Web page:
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China reveals Lingyun-1 hypersonic missile at National Science and Technology expo

China’s National University of Defense Technology displayed a hypersonic missile in public for the first time Saturday, as the 18th National Science and Technology Week began in Beijing.

This marks the first time state media gave an official designation to the missile, calling it the Lingyun-1.

Lingyun, which translates to ‘Reach the Clouds,’ uses a scramjet engine China was known to have developed and tested in 2015, and supposedly travels at more than five times the speed of sound.

It is the most recent hypersonic missile to be acknowledged since Russia claimed to test a hypersonic ‘Kinzhal’ missile in March. The U.S. and Australia jointly tested the HIFiRE hypersonic delivery system in 2012.

While the first report from China Daily stresses its civilian uses, the Lingyun-1 was developed by the College of Aerospace Science and Technology at the National University of Defense Technology, part of the People’s Liberation Army, which has previously published papers on hypersonic vehicle development.

Joshua Pollack, Editor of The Nonproliferation Review and a Senior Research Associate at the James Martin Center for Nonproliferation Studies, told The Defense Post, “It’s unclear to me what idea lies behind the decision to publicize it now, but it does signal the increasing sophistication of China’s military R&D complex.

Chinese researchers have published a number of papers relevant to this class of vehicle, including papers clearly indicating that developmental work was underway in specialized wind tunnels.”

Not coincidentally, the theme of this year’s National Science and Technology Week is civil-military fusion, echoing a speech laid out by President Xi Jinping at the PLA Academy of Military Sciences on May 16.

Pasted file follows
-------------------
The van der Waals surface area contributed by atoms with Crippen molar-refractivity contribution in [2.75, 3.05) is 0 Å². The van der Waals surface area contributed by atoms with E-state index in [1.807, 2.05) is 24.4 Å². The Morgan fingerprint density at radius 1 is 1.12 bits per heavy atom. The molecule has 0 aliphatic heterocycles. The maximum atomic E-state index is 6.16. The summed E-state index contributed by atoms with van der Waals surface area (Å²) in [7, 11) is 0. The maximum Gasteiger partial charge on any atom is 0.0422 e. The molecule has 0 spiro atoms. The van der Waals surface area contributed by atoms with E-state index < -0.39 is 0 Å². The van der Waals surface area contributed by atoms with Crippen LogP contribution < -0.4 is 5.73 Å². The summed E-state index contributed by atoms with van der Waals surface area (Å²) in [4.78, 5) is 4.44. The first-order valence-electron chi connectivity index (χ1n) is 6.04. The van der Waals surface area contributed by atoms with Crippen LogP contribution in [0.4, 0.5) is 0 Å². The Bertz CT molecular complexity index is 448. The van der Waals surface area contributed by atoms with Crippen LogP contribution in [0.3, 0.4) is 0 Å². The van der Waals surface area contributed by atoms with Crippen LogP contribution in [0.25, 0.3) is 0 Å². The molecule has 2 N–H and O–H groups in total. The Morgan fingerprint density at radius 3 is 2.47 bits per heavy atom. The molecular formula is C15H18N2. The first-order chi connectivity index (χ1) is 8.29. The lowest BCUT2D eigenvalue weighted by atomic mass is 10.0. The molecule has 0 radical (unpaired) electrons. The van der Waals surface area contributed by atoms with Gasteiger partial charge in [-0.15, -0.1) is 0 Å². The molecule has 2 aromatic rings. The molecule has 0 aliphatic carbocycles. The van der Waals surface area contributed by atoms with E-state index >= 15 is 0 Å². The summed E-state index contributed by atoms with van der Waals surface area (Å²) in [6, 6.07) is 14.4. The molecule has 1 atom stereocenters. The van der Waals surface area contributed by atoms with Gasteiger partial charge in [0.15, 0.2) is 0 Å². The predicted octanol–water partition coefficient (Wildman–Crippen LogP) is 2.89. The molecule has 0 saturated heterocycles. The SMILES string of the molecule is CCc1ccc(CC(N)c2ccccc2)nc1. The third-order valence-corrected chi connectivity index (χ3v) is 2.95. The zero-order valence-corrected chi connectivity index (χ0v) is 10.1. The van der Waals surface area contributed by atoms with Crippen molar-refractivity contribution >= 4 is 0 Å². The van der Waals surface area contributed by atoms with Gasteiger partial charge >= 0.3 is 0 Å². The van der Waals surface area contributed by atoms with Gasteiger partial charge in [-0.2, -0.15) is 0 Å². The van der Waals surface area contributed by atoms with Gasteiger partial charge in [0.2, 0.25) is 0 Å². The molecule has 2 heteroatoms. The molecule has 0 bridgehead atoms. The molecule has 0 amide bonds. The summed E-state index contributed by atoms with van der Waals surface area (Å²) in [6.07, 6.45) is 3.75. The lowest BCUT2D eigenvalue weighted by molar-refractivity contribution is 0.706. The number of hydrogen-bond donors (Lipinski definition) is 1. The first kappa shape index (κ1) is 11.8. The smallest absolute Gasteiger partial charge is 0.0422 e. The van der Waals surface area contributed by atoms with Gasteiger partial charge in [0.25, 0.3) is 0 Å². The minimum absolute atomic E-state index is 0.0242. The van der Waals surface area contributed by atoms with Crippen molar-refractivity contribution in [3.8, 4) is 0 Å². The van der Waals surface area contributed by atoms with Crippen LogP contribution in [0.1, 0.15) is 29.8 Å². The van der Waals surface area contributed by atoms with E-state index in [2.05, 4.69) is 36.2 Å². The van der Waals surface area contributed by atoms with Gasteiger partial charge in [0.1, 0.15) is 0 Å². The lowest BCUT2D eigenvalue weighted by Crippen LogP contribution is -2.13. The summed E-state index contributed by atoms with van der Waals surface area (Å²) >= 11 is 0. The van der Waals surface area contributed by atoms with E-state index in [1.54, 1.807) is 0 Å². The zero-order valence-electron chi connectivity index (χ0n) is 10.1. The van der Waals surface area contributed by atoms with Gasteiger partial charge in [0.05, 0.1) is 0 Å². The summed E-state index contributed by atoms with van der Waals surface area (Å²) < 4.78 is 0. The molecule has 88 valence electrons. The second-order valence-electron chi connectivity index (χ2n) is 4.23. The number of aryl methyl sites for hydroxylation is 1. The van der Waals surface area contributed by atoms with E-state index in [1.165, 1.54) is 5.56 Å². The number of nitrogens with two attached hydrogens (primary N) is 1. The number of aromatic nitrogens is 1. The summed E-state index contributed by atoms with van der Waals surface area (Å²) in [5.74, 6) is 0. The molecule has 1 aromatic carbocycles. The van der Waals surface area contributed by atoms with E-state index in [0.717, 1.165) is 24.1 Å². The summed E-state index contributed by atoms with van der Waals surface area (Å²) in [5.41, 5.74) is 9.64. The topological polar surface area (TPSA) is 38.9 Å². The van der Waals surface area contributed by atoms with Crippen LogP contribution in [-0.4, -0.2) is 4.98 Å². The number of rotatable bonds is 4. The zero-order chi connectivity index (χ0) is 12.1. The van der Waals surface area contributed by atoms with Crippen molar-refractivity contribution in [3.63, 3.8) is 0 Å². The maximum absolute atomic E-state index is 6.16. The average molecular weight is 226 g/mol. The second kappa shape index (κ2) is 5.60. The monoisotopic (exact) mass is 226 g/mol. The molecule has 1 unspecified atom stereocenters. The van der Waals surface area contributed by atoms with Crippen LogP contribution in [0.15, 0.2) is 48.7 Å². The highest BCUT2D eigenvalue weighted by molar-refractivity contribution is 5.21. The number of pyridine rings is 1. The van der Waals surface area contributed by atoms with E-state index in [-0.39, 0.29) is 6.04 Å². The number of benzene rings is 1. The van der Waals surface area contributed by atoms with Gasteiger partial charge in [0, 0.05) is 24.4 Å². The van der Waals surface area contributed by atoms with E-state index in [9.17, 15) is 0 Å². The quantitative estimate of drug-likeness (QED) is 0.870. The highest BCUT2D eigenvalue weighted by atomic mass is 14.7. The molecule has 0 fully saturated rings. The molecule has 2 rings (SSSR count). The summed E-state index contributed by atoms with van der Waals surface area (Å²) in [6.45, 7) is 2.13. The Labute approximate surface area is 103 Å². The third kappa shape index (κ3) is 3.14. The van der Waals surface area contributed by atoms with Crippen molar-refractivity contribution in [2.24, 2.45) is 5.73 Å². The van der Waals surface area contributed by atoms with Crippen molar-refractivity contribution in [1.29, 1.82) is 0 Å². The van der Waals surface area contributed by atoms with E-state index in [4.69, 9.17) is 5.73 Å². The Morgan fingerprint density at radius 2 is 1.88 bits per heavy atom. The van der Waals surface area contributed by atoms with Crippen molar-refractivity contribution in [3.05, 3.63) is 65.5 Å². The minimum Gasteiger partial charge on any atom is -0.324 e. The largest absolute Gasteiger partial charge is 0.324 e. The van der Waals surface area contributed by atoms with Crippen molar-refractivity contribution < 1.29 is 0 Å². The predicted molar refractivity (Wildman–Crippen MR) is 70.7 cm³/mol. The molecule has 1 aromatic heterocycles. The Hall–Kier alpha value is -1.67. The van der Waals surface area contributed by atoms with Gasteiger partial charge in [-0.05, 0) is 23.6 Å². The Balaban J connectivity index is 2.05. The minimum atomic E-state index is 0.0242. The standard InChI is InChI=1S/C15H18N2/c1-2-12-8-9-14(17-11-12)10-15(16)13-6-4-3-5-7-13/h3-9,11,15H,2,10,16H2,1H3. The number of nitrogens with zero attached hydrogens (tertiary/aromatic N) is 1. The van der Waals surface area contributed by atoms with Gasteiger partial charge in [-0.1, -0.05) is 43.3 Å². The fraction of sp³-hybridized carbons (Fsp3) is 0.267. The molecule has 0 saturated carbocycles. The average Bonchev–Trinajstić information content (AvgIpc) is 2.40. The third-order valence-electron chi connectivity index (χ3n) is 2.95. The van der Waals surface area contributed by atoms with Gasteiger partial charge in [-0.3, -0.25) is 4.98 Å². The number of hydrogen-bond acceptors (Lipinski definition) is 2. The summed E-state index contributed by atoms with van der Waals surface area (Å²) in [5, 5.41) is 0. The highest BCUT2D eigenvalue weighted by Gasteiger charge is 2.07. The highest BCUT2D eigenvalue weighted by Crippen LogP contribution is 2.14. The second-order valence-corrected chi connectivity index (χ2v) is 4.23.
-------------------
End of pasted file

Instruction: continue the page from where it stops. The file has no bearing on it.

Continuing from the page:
China has several high-profile hypersonic weapons under development and is building the world’s fastest wind tunnel for hypersonic aircraft testing by 2020.

This is not the first public display of China’s hypersonic capability, although it is unusual when compared to the previous reporting on China’s hypersonic glide vehicle. The DF-17 went through years of secretive testing and images of the vehicle are not easily accessible, outside of a brief spread on state media in October. The Lingyun-1, in contrast, was at an open exhibition in the Military Museum of the Chinese People’s Revolution.

The Lingyun-1 is markedly different from the DF-17, though.

“This is an air-breathing system, meaning that it’s not designed to leave the atmosphere. I don’t know what range it is supposed to have, but suspect it is not meant to cross the ocean or carry a nuclear warhead. It would probably carry a conventional payload and attack a defended target like a ship, a port, or an airfield,” Pollack explained. This is far different from the DF-17, a glide vehicle meant to reach the U.S. mainland and considered ‘dual-use,’ for both nuclear and conventional warheads.

In a hearing before the U.S. Senate Subcommittee on Emerging Threats in April, Under Secretary of Defense for Research and Engineering Michael D. Griffin claimed there was a gap between the hypersonic capability of China versus that of the U.S.

“China has fielded, or is close to fielding, hypersonic delivery systems for conventional prop strikes that can reach out thousands of kilometers from the Chinese shore and hold our carrier battle groups or our forward deployed forces on land at risk,” Griffin said, “We, today, do not have systems which can hold them at risk in a corresponding manner and we don’t have defenses against systems should they choose to employ them.”

On the same day of this hearing, however, Lockheed Martin was awarded a $928 million contract to develop a hypersonic strike weapon with conventional warhead for the U.S. Air Force.

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